EDITORIAL & PRODUCTION
Executive Editor CHRIS CRAIN
ErJtor ERIC ERVIN
Art Director ROB BOEGER
Production Manager ERIC GOINES
Graphic Designer USA HENOERSON
Graphic Designer JASON LAVINDER
Graphic Designer tOREN CONTRERAS
(^respondents DVANA BAGBY. KELLY CARSON,
LOU CHIBBARO. JR.. MUBARAK DAHIR, MIKE
FLEMING. JOHNNY HOOKS, PHIL LAPADULA
RYAN LEE. JOSHUA LYNSEN. GREG MARZULLO.
BRIAN MOYLAN. KEVIN NAFF, ANDY 2EFFER,
KATHERINEVOLIN, ELIZABETH PERRY
Contributors DON MAINES, DAWN RORIE, ELLA
TYLER, JA CHAPMAN AND RICH ARENSCHIELDT
Photograpliere DALTON DEHART,
Online ErJtor STEVE KOVAL
Webmaster ARAM VARTIAN
Assistant Webmaster STEVE RYAN
SALES & ADMINISTRATION
Classified Sales /Office Administrator
National Advertising Representative
Rivendell Media • 212-242-6863
PUBLISHER Window Media LLC
PRESIDENT Peter Polimino
EXEC. V.P. EDITORIAL Chris Crain
ART DIRECTOR Rob Boeger
C.O.O. Mike Kitchens
CEO. Steve Myers
MARKETING DIRECTOR William Kapfer
Established 1974 as the Montrose Star.
500 Lovett Blvd. Suite 200
Houstoa Texas 77006
Fax (713) 529-9531
Office hours: 9 a.m.-5:30 pjn. weekdays
To submit a letter
Letter should be fewer than 400 words We reserve the
right to edrt for content and length. We will withhold names
upon request but you must include your name and phone
number for verification. Please send mail to Houston Voice.
500 Lovett Blvd. Suite 200. Houston. Texas 77006; fax (713)
529-9531 or e-mail to edrtir'a-hjoustonvoee^bni. Opinions
expressed therein do not reflect those of the Houston Voice.
All material m Houston Voice rs protected by federal
copynght law and may not be reproduced without the
written consent a* Houston Votce. The seaual orientation
o* advertisers, photographers writers and cartoonists
published herein is neither interred or implied. The
appearance of names or pictorial representation
fag m| mti.am) ndtoit** tbt Ml orientation
of that person or persons.
Houston Voce accepts unsolicited editorial
material but cannot take responsibility tor its return
The editor reserves the right to accept, reject or edit
any submission All rights revert to authors
upon Dubkation. Gwdelines for freelance
contributors are available upon lequest
JULY 7, 2006
Who's better than you, Congressman?
No one is better suited than Jim Kolbe to address the plight of gay bi-national couples, and
doing so would help right an old wrong at the same time.
By CHRIS CRAIN
T'S NOT OFTEN THAT
life offers an opportunity for
redemption — the chance to
right an old wrong, to address
and perhaps even correct a
serious error from the past.
Congressman Jim Kolbe has
one of those rare opportunities. With one public act, he could make a symbolic statement
that would finally cleanse an ugly mark that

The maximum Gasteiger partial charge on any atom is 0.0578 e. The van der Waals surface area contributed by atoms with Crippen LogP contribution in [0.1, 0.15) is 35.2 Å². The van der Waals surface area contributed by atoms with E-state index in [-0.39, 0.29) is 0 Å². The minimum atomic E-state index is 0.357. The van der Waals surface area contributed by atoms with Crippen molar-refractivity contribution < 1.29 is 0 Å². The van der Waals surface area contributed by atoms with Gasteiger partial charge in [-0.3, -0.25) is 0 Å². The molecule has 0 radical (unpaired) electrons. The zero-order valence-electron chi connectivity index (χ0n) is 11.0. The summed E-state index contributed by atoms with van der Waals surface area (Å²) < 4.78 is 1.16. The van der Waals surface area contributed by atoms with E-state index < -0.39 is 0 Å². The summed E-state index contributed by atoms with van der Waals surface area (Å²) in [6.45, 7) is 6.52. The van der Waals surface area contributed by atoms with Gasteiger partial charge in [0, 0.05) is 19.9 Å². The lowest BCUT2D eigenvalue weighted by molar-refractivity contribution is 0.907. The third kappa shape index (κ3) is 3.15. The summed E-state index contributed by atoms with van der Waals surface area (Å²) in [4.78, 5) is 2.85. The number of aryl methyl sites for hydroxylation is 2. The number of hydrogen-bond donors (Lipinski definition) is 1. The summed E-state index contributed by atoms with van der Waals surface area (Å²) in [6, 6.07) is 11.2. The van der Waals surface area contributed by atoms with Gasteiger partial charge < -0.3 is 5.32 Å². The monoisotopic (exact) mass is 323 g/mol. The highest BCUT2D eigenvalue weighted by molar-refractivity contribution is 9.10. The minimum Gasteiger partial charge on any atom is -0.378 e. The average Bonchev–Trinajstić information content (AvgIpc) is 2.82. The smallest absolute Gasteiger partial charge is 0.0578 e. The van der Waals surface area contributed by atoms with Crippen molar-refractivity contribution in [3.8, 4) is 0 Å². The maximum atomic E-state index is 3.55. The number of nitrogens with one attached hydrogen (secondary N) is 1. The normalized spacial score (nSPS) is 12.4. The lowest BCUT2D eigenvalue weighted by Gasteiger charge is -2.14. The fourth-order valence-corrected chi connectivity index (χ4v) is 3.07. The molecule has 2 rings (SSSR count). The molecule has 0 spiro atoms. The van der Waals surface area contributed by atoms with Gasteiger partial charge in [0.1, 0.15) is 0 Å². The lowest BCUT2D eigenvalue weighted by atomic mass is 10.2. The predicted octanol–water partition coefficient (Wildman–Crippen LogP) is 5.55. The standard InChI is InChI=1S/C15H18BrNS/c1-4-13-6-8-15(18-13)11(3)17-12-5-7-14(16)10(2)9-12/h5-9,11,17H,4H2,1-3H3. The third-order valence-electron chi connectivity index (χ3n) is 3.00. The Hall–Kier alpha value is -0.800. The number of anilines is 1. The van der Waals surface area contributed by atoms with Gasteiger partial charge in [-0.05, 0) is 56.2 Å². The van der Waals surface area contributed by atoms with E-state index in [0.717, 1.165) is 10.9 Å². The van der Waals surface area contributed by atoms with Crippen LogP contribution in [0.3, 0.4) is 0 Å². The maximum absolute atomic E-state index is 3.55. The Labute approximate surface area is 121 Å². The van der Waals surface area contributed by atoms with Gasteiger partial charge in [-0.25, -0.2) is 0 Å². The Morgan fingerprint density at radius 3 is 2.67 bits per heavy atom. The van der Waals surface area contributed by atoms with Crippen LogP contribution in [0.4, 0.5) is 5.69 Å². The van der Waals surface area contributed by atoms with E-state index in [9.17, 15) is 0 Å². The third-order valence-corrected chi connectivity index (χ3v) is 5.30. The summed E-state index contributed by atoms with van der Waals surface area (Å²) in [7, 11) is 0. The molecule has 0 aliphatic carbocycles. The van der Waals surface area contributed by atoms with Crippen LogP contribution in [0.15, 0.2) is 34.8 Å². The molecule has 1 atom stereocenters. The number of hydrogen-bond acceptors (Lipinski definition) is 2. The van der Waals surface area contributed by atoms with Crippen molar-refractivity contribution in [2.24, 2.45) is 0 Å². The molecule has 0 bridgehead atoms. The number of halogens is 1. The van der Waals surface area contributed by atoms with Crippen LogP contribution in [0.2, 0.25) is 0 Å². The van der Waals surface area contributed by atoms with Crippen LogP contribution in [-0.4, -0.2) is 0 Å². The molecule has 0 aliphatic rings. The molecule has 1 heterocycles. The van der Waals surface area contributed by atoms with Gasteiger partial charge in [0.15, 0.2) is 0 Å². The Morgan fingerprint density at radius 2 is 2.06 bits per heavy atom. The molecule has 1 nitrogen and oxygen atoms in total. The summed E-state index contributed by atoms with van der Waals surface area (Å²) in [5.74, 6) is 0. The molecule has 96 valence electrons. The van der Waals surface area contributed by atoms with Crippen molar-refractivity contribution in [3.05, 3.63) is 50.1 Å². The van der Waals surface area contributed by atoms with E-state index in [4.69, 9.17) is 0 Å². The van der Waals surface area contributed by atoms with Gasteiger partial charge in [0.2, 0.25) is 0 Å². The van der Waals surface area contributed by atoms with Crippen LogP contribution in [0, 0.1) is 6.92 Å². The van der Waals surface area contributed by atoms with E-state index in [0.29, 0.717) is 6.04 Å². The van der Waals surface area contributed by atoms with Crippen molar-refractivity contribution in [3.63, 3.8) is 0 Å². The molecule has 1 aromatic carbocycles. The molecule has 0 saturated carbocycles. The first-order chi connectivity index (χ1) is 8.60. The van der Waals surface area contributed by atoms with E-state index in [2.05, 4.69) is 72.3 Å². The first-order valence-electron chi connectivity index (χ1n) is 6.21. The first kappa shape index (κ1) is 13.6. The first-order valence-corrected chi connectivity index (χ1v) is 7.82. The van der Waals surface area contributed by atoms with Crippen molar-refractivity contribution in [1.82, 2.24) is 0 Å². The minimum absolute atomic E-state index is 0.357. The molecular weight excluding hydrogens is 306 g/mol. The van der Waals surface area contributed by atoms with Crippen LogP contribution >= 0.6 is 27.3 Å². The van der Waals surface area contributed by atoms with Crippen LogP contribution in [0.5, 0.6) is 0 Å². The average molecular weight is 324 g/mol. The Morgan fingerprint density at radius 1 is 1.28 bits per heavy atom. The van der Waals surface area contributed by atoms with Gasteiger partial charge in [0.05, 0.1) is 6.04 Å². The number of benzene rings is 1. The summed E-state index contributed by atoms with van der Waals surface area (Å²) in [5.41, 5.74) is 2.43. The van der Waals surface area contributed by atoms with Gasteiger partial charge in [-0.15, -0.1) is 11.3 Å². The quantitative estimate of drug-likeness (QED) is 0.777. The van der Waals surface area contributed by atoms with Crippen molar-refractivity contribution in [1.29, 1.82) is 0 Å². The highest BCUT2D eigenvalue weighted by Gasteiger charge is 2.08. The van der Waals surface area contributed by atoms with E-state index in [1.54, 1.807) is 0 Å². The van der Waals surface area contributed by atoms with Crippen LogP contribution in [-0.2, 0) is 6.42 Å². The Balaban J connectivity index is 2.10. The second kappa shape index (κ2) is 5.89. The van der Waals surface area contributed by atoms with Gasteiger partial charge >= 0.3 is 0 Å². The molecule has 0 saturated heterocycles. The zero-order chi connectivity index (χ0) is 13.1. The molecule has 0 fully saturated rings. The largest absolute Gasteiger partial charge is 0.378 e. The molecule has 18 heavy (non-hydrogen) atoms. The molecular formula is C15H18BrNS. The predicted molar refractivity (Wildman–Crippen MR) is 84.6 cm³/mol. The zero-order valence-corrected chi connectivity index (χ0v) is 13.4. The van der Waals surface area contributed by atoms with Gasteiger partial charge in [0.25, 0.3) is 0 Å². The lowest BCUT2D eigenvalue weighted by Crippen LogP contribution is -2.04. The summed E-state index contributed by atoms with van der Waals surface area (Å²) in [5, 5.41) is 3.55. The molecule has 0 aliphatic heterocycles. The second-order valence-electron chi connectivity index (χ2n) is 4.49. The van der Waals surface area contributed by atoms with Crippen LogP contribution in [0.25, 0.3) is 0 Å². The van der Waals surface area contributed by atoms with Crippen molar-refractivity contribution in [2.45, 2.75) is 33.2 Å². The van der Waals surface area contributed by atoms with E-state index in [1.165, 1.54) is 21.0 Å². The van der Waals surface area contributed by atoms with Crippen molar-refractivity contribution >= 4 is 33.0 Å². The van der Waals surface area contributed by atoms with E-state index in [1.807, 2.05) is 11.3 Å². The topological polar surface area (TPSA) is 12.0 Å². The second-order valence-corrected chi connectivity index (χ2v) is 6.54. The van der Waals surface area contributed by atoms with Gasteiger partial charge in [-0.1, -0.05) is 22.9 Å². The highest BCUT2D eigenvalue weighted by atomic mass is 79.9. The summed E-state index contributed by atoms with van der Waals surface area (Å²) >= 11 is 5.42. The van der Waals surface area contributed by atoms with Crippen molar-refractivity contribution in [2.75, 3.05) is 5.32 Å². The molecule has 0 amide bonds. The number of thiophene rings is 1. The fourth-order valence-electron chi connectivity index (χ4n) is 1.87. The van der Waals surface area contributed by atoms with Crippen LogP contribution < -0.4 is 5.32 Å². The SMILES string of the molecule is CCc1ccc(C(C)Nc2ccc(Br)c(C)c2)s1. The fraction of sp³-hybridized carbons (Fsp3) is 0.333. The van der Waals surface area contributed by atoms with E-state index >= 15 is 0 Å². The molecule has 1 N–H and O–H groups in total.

will othenwse stain his record in office
lb some, Jim Kolbe's "sin" would be years
in public life as a gay Republican, and leaving
the party could redeem him. That's the painful
path taken by many gay Republicans —
including me — disillusioned by the stranglehold social conservatives have on the GOP
Kolbe owes no apologies for his party
membership. To the contrary he has done
an admirable job of sticking to his principles over the decade since he acknowledged,
after 12 years representing a moderate district near Tucson, Am., that he is gay
He has stood by his support for gay rights
even though it bucked his party leaders, and
he withstood shameful treatment from the
GOP's right-wing, which literally turned its
back on him when he spoke — on international trade issues, not gay rights — at the
2000 Republican National Convention.
A better case could be made that Kolbe
ought to atone for a relatively poor gay
rights record in his early years in the U.S.
House. He was first elected in 1984, and
even in the mid-1990s was voting against
the interests of his own people — gay
people — about half the time, according
to the Human Rights Campaign.
But that was before Kolbe came out
publicly in 19%. Since then, he has scored
at or near a perfect score for each and
every term, playing an important private
role on a range of gay issues.
JTM KOLBE'S "SIN" IS, RATHER, A SINGLE
horrible vote, cast back in 1996 for the so-
called Defense of Marriage Act, and now he
has a unique opportunity to strike a blow
against one the harshest, most mean-spirited side effect* of that nefarious law.
DOMA was a ticking political time bomb
foisted by a conservative Republican
Congress on Bill Clinton, the Democratic
president who cowardly signed it into law.
Kolbe paid a quick psychological price. He
believed — wrongly as it turns out — that